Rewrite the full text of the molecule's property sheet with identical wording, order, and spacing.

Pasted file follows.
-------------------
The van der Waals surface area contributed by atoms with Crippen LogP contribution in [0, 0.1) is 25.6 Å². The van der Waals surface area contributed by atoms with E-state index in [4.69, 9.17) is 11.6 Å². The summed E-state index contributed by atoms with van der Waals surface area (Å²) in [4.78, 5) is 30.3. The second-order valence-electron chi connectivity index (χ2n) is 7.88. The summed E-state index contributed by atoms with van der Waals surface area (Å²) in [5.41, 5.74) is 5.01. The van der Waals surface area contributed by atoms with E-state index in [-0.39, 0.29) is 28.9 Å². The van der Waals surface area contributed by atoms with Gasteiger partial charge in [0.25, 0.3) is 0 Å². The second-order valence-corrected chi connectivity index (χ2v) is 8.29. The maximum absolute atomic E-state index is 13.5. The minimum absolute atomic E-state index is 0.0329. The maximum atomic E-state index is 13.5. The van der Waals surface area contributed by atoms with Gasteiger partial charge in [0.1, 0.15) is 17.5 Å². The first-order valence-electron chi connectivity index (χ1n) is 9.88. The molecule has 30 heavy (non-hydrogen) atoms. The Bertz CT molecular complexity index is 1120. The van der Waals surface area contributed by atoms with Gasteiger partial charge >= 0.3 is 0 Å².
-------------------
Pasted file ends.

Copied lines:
The van der Waals surface area contributed by atoms with Crippen LogP contribution in [0, 0.1) is 25.6 Å². The van der Waals surface area contributed by atoms with E-state index in [4.69, 9.17) is 11.6 Å². The summed E-state index contributed by atoms with van der Waals surface area (Å²) in [4.78, 5) is 30.3. The second-order valence-electron chi connectivity index (χ2n) is 7.88. The summed E-state index contributed by atoms with van der Waals surface area (Å²) in [5.41, 5.74) is 5.01. The van der Waals surface area contributed by atoms with E-state index in [-0.39, 0.29) is 28.9 Å². The van der Waals surface area contributed by atoms with Gasteiger partial charge in [0.25, 0.3) is 0 Å². The second-order valence-corrected chi connectivity index (χ2v) is 8.29. The maximum absolute atomic E-state index is 13.5. The minimum absolute atomic E-state index is 0.0329. The maximum atomic E-state index is 13.5. The van der Waals surface area contributed by atoms with Gasteiger partial charge in [0.1, 0.15) is 17.5 Å². The first-order valence-electron chi connectivity index (χ1n) is 9.88. The molecule has 30 heavy (non-hydrogen) atoms. The Bertz CT molecular complexity index is 1120. The van der Waals surface area contributed by atoms with Gasteiger partial charge >= 0.3 is 0 Å².